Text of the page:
range

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Summary

When defining custom counter styles, the range descriptor lets the author specify a range of counter values over which the style is applied. If a counter value is outside the specified range, then the fallback style will be used to construct the representation of that marker. Value of the range descriptor can be either auto or a comma separated list of lower and upper bounds specified as integers.

If value is auto, then for cyclic, numeric, and fixed system, the range will be from negative infinity to positive infinity. For alphabetic and symbolic systems, range will be from 1 to positive infinity. For additive systems, auto will result in the range 0 to positive infinity. For extends systems, the range is whatever auto will produce for the extended system.

When range is specified as integers, the value 'infinite' can be used to denote infinity. If infinite is specified as the first value in a range, then it is interpreted as negative infinity. If used as upper bound, it is taken as positive infinity.

Related at-rule@counter-style
Initial valueauto
Mediaall
Computed valueas specified
Canonical orderorder of appearance in the formal grammar of the values

Syntax

/* Keyword value */
range: auto;

/* Range values */
range: 2 5;
range: infinite 10;
range: 6 infinite;
range: infinite infinite;

/* Multiple range values */
range: 2 5, 8 10;
range: infinite 6, 10 infinite;

Values

auto
The range depends on the counter system:
  • For cyclic, numeric, and fixed systems, the range is negative infinity to positive infinity.
  • For alphabetic and symbolic systems, the range is 1 to positive infinity.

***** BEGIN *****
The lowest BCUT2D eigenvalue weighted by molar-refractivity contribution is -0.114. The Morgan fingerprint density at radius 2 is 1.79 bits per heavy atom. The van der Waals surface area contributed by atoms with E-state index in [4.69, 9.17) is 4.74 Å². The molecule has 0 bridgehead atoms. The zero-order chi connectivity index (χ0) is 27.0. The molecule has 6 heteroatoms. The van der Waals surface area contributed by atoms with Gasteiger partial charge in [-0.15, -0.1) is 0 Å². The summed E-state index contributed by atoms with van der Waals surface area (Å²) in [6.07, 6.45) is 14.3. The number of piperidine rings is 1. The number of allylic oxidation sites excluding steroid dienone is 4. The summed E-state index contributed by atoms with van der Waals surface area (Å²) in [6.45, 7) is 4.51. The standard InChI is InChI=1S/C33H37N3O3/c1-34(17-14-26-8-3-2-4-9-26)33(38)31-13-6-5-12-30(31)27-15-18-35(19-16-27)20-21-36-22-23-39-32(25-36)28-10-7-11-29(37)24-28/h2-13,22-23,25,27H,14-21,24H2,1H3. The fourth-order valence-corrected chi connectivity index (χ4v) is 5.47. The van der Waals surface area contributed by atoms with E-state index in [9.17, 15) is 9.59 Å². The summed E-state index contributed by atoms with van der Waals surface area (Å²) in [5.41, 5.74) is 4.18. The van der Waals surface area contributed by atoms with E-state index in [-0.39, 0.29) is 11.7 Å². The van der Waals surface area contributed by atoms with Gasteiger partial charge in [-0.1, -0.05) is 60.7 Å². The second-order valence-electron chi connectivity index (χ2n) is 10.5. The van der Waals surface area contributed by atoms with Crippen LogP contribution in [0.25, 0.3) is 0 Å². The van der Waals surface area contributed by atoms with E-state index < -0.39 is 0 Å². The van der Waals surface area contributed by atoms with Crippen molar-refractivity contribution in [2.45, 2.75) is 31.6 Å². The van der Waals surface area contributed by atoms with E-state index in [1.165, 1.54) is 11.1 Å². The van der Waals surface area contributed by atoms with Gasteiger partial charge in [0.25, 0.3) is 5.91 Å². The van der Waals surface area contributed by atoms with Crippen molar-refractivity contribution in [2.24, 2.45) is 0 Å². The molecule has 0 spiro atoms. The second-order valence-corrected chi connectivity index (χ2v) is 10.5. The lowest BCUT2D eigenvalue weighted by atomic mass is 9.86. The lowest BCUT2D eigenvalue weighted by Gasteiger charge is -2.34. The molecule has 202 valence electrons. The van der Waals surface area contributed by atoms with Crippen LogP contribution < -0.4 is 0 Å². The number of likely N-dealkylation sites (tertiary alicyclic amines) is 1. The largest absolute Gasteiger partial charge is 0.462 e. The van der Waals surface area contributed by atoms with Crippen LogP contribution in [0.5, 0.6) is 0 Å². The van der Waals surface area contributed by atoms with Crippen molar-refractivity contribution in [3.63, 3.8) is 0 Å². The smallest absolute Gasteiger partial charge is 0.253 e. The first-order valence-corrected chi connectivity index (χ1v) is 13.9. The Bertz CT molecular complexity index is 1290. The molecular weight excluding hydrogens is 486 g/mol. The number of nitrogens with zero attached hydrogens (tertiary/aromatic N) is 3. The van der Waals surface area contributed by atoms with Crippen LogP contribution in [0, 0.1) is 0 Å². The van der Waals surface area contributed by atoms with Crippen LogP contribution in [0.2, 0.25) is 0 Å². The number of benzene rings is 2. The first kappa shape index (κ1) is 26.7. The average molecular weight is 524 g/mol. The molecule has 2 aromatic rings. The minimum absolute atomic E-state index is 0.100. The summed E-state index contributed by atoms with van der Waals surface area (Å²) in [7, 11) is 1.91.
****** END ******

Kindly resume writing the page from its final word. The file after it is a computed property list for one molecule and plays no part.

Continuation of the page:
• For additive systems, the range is 0 to positive infinity.
  • For extends systems, the range is whatever auto would produce for the extended system; if extending a complex predefined style (§7 Complex Predefined Counter Styles), the range is the style’s defined range.
[ [ | infinite ]{2} ]#
Defines a comma-separated list of ranges. For each individual range, the first value is the lower bound and the second value is the upper bound. A range is inclusive, that means it always contains both, the lower and upper bound numbers. If infinite is used as the first value in a range, it represents negative infinity; if it is used as the second value, it represents positive infinity. The range of the counter style is the union of all the ranges defined in the list.
If the lower bound of any range is higher than the upper bound, the entire descriptor is invalid and will be ignored.

Formal syntax

[ [ <integer> | infinite ]{2} ]# | auto

Example

<ul class="list">
  <li>One</li>
  <li>Two</li>
  <li>Three</li>
  <li>Four</li>
  <li>Five</li>
  <li>Six</li>
  <li>Seven</li>
  <li>Eight</li>
  <li>Nine</li>
  <li>Ten</li>
</ul>
@counter-style range-multi-example {
  system: cyclic;
  symbols: "\25A0" "\25A1";
  range: 2 4, 7 9;
}

.list {
  list-style: range-multi-example;    
}

The above list will display as follows:

   1. One
  □. Two
  ■. Three
  □. Four
   5. Five
   6. Six
  ■. Seven
  □. Eight
  ■. Nine
  10. Ten

Specifications

Specification Status Comment
CSS Counter Styles Level 3
The definition of 'range' in that specification.
Candidate Recommendation Initial definition

Browser compatibility

Feature Chrome Firefox (Gecko) Internet Explorer Opera Safari
Basic support No support 33 (33) No support No support No support
Feature Android Firefox Mobile (Gecko) IE Mobile Opera Mobile Safari Mobile
Basic support No support 33 (33) No support No support No support

See also

Document Tags and Contributors

 Contributors to this page: Sebastianz, kscarfone, jsx
 Last updated by: Sebastianz,